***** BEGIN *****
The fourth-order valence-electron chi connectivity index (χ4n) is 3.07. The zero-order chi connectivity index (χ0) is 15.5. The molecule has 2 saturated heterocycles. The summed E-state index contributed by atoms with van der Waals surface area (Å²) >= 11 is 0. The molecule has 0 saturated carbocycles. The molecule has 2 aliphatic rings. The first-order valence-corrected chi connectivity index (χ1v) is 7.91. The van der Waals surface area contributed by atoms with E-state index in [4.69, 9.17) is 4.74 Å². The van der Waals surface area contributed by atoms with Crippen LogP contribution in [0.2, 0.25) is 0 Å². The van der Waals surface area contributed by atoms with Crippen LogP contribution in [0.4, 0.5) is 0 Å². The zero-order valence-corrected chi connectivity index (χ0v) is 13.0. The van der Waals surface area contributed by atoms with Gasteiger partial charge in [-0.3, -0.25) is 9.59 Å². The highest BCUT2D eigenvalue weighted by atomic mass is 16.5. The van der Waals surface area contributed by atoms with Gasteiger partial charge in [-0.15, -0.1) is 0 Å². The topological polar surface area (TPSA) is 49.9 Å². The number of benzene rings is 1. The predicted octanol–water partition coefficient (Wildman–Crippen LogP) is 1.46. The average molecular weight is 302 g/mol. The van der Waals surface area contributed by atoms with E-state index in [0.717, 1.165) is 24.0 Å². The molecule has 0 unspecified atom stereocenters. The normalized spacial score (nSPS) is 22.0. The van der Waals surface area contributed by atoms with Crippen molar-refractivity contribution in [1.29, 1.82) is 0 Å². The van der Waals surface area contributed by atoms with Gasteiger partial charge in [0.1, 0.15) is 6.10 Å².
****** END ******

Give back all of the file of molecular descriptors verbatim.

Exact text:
The fourth-order valence-electron chi connectivity index (χ4n) is 3.07. The zero-order chi connectivity index (χ0) is 15.5. The molecule has 2 saturated heterocycles. The summed E-state index contributed by atoms with van der Waals surface area (Å²) >= 11 is 0. The molecule has 0 saturated carbocycles. The molecule has 2 aliphatic rings. The first-order valence-corrected chi connectivity index (χ1v) is 7.91. The van der Waals surface area contributed by atoms with E-state index in [4.69, 9.17) is 4.74 Å². The van der Waals surface area contributed by atoms with Crippen LogP contribution in [0.2, 0.25) is 0 Å². The van der Waals surface area contributed by atoms with Crippen LogP contribution in [0.4, 0.5) is 0 Å². The zero-order valence-corrected chi connectivity index (χ0v) is 13.0. The van der Waals surface area contributed by atoms with Gasteiger partial charge in [-0.3, -0.25) is 9.59 Å². The highest BCUT2D eigenvalue weighted by atomic mass is 16.5. The van der Waals surface area contributed by atoms with Gasteiger partial charge in [-0.15, -0.1) is 0 Å². The topological polar surface area (TPSA) is 49.9 Å². The number of benzene rings is 1. The predicted octanol–water partition coefficient (Wildman–Crippen LogP) is 1.46. The average molecular weight is 302 g/mol. The van der Waals surface area contributed by atoms with E-state index in [0.717, 1.165) is 24.0 Å². The molecule has 0 unspecified atom stereocenters. The normalized spacial score (nSPS) is 22.0. The van der Waals surface area contributed by atoms with Crippen molar-refractivity contribution in [1.29, 1.82) is 0 Å². The van der Waals surface area contributed by atoms with Gasteiger partial charge in [0.1, 0.15) is 6.10 Å².